These teachings couldn’t be farther from the truth.
It’s probably one of the best games you can play with a dog. Your dog is your team-mate and not your competitor, you are working together for a common goal. Your dog instinctively knows to practice as much as possible play fighting and tugging on things, so that when the real thing happens, like taking down prey, they’re prepared. We go to the gym- dogs play fight. When tugging on the same piece of meat from a killed prey, they are tugging to tear the meat apart, so they both can swallow smaller pieces, and not so much a battle of who gets the food or biggest piece. Dogs see it as both of you against the toy and not against each other. Talk about lost in translation; they must really be confused when they’re corrected (or deprived) of things, when they are really just trying to play, practice and work together.
Benefits of tug games:
1. Helps satisfy their predatory needs i.e. seek, chase grab, tear etc.
2. It re-directs their biting behavior from your body and clothes to the tug toy.
3. Helps you build better communication skills with them.
4. Excellent energy outlet for them both mentally and physically.
5. Another great way to spend quality training and play time with them.
6. Gives you another reward source when they perform tasks.
7. Helps keep their teeth and gums in good health.
However, every game has a set of rules that must be followed, not because of dominance- but because you don’t want a dog making the rules. During my lessons, I teach people how to teach their dog to properly and safely play tug games, even if their dog doesn’t show an interest in toys. If you play the tug game properly, you’ll keep them from getting the wrong idea and developing control/ behavioral problems.
In their world it’s perfectly natural and FUN for them to jump on each other, bite, even pull the skin from each others body, etc. They also would play many more hours in the day, if they could. These things are unrealistic for us, so if they want to play this game, they must follow our rules:
1) First, teach your dog to do some basic commands, sit, stay, down etc. Obedience training is the best doorway of communication to every activity you do with your dog.
2) Make sure your dog has a really good fetch, bringing their toys consistently back to you.
3) Ask them to get the toy or have them do a task to earn it.
4) Teach them they must wait until their toy is dropped, tossed or presented to them.
5) Correctly teach a “release” command, such as: “Out”,” Give”, “Drop” “Ta” etc.
6) The consequences for unacceptable behavior, i.e. jumping at you, biting you, not releasing when asked, is the game stops, or they are given a “time out”.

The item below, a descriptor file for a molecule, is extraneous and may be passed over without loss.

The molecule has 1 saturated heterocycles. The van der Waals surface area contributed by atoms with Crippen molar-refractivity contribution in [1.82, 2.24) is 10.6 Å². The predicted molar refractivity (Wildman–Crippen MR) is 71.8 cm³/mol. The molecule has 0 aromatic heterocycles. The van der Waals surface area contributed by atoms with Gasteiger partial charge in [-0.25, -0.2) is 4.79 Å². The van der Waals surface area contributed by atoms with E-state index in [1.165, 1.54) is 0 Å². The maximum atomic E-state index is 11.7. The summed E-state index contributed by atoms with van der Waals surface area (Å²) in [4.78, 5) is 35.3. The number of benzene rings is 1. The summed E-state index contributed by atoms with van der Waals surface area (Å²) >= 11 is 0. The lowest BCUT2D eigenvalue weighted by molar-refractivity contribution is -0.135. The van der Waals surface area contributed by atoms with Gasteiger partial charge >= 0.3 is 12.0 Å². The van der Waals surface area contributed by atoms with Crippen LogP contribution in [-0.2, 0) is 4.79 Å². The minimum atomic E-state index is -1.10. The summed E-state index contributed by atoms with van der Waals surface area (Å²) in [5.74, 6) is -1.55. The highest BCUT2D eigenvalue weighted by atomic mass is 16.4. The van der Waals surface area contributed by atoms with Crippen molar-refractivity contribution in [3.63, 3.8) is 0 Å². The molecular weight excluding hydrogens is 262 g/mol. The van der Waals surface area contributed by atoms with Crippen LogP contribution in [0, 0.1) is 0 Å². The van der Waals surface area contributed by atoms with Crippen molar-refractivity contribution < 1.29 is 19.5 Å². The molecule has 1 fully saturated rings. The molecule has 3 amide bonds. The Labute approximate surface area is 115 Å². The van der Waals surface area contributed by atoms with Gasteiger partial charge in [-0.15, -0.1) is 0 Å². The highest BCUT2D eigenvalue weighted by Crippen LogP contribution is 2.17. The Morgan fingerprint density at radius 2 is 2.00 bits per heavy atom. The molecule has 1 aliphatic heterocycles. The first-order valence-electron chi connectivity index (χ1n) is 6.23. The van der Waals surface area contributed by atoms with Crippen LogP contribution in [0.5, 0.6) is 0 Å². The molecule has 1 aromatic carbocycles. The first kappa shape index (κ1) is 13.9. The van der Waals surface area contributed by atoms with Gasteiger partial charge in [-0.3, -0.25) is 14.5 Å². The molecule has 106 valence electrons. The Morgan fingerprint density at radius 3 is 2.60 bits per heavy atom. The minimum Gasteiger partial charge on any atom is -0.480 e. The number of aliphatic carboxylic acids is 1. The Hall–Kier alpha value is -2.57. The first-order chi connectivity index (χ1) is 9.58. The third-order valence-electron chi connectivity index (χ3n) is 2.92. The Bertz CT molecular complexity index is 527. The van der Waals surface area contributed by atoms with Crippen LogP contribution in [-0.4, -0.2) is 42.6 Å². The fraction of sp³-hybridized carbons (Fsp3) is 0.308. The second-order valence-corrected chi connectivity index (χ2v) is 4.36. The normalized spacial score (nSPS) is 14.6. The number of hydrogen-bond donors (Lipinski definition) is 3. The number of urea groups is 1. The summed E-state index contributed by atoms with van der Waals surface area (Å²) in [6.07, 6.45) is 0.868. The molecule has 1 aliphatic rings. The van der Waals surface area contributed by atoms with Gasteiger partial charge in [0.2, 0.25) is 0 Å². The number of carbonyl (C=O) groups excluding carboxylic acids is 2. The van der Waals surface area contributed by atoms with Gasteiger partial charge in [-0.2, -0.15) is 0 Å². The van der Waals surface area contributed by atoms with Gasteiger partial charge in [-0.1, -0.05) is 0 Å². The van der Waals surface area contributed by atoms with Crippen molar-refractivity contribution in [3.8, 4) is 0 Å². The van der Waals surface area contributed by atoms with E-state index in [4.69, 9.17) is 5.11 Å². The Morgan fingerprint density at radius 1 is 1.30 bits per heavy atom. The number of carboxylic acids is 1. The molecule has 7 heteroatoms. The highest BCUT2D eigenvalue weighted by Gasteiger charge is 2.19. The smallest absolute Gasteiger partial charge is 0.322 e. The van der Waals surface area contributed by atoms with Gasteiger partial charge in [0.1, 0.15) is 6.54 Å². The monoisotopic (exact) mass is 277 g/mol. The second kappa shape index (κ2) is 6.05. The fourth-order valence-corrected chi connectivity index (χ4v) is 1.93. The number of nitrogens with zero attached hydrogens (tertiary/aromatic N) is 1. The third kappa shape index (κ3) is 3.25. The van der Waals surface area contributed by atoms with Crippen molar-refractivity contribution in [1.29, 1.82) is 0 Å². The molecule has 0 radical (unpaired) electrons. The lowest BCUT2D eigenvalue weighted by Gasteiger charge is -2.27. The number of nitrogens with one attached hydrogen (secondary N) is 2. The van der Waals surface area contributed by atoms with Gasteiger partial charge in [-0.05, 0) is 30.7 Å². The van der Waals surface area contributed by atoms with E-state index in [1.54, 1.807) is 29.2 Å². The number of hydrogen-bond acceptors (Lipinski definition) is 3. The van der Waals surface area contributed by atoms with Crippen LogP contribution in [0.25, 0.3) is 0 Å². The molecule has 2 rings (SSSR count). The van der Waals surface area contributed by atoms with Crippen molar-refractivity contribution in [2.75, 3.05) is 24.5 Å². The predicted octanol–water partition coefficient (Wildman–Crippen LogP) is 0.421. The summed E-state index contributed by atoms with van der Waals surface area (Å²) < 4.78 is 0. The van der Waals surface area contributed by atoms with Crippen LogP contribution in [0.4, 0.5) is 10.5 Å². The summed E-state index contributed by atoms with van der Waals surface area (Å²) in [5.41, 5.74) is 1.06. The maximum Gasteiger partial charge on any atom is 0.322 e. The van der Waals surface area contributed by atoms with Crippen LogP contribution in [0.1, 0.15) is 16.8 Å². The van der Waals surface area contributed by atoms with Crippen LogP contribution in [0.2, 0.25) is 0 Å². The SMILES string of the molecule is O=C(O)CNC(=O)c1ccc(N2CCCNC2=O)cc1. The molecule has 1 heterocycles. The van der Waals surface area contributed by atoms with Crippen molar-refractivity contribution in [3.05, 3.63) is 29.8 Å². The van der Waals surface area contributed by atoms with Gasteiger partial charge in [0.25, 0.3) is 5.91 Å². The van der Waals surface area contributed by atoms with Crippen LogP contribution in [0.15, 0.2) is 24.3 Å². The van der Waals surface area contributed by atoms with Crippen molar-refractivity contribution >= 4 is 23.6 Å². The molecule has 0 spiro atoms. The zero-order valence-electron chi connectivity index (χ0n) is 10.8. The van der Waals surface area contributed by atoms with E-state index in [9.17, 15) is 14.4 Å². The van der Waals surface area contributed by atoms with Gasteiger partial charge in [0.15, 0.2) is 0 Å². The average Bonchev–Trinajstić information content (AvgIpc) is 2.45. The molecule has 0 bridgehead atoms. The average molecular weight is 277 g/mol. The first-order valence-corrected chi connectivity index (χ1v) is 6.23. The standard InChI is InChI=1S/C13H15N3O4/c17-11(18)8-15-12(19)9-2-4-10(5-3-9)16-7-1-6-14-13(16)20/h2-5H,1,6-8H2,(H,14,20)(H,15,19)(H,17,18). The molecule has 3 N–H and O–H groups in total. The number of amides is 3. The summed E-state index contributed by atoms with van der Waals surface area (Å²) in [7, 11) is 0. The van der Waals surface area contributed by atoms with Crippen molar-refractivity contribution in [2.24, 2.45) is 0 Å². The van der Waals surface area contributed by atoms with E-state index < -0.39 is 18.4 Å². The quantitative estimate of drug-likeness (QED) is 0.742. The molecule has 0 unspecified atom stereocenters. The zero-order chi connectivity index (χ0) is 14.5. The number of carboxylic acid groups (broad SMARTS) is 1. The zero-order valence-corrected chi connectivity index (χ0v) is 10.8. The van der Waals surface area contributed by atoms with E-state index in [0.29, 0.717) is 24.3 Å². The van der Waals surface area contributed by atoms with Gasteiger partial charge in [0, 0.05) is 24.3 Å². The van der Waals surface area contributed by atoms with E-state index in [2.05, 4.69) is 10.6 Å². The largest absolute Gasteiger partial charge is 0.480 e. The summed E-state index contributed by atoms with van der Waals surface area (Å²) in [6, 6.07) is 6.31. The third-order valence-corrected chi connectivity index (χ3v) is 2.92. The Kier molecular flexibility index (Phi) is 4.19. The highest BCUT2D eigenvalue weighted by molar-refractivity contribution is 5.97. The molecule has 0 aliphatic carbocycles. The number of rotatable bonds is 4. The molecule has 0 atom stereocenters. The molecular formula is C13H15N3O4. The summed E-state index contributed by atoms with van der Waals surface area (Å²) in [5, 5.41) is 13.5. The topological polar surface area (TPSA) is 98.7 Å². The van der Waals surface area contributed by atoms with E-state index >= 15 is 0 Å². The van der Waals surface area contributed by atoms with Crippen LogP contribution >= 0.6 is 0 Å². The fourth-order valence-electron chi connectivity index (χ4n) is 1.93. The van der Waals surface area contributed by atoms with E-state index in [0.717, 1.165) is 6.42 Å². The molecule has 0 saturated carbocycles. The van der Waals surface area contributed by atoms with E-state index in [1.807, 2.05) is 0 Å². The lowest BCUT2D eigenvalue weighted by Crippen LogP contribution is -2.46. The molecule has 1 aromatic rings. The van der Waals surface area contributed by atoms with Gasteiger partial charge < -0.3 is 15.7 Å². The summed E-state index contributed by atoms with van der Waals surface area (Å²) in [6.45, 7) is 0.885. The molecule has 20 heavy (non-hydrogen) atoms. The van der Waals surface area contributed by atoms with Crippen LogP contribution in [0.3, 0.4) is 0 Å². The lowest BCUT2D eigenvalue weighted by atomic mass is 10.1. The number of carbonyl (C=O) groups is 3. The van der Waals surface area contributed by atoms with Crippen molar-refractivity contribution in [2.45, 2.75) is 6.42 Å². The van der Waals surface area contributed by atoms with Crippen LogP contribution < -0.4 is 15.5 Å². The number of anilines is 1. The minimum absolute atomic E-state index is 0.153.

7) It’s ok for them to “win” sometimes, just remember you’re in control how the game is played. Try to start and end the game when you want. Not because we want our dogs knowing who’s “Top Dog” , we just don’t want to get hurt by their sharp teeth and we don’t want them waking us up at 3 in the morning wanting to play.
It bothers me that trainers, even today equate everything a dog does as dominance or submissive reason, when it’s really just a dog that was never taught the “rules” or an owner who doesn’t know how to teach them.
Where the tug game gets negative attention is if the dog has the toy and the owner tries to take it, and the dog growls or snaps. That behavior wasn’t or isn’t caused by tug games, it’s caused by the predatory nature of dogs to guard precious resources aka: “Resource Guarding” or “Possession Aggression”. These dogs value the item too much once they get it and they want to keep it for themselves. Somewhere in the past, the owners encouraged or allowed this bad behavior to go on without modifying it. Don’t worry, the problem can be fixed with the right knowledge, just call your local dog friendly trainer, or visit my “Programs Available” page to find out how I can help you.
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December 26, 2009
Is a technique I’ve develop to help rehabilitate dogs with many different kinds of issues, submissivness, fear, aggression, phobias, to name a few. It’s effective in giving dogs confidence in situations where there was none. When a dog becomes submissive, nervous or fearful of something, we often humanize their thoughts (most of the time we’re wrong) and comfort them if we “think” they’re feeling hurtful emotions, but we’re doing more harm than good. Why? Dogs don’t hold each other or pat each other like we do, or talk to them telling them everything will be okay. If dogs have fear of thunder, fireworks, people or dogs, a big part of the blame is the comforting or just “bad timing reinforcement” done by their owners. Yes, initially they may have reacted negatively to those unfamiliar things, but it’s how the owner reacts to their reactions is the where the problem begins. Applying this technique works best if have a strong relationship with your dog and your dog responds to several obedience commands.